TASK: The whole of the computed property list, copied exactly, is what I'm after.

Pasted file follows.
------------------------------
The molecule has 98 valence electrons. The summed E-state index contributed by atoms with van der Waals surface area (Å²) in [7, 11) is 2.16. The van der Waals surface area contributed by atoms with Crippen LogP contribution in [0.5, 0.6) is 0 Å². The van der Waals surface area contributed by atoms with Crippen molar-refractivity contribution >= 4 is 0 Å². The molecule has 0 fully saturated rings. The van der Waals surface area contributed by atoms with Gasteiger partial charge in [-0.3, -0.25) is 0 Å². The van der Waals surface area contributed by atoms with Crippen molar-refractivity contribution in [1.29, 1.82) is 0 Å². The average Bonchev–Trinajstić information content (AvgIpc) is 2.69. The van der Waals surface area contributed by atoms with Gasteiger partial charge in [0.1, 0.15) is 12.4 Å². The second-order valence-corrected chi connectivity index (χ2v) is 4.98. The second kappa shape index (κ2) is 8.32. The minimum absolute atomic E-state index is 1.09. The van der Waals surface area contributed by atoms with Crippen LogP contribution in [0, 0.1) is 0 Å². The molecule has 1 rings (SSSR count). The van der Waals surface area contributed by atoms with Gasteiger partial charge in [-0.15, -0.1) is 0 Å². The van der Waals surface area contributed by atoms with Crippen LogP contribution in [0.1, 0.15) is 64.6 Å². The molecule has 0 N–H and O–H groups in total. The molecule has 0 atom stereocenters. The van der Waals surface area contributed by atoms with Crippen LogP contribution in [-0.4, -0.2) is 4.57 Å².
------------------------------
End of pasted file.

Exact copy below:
The molecule has 98 valence electrons. The summed E-state index contributed by atoms with van der Waals surface area (Å²) in [7, 11) is 2.16. The van der Waals surface area contributed by atoms with Crippen LogP contribution in [0.5, 0.6) is 0 Å². The van der Waals surface area contributed by atoms with Crippen molar-refractivity contribution >= 4 is 0 Å². The molecule has 0 fully saturated rings. The van der Waals surface area contributed by atoms with Gasteiger partial charge in [-0.3, -0.25) is 0 Å². The van der Waals surface area contributed by atoms with Crippen molar-refractivity contribution in [1.29, 1.82) is 0 Å². The average Bonchev–Trinajstić information content (AvgIpc) is 2.69. The van der Waals surface area contributed by atoms with Gasteiger partial charge in [0.1, 0.15) is 12.4 Å². The second-order valence-corrected chi connectivity index (χ2v) is 4.98. The second kappa shape index (κ2) is 8.32. The minimum absolute atomic E-state index is 1.09. The van der Waals surface area contributed by atoms with Crippen LogP contribution in [0, 0.1) is 0 Å². The molecule has 1 rings (SSSR count). The van der Waals surface area contributed by atoms with Gasteiger partial charge in [-0.15, -0.1) is 0 Å². The van der Waals surface area contributed by atoms with Crippen LogP contribution in [0.1, 0.15) is 64.6 Å². The molecule has 0 N–H and O–H groups in total. The molecule has 0 atom stereocenters. The van der Waals surface area contributed by atoms with Crippen LogP contribution in [-0.4, -0.2) is 4.57 Å².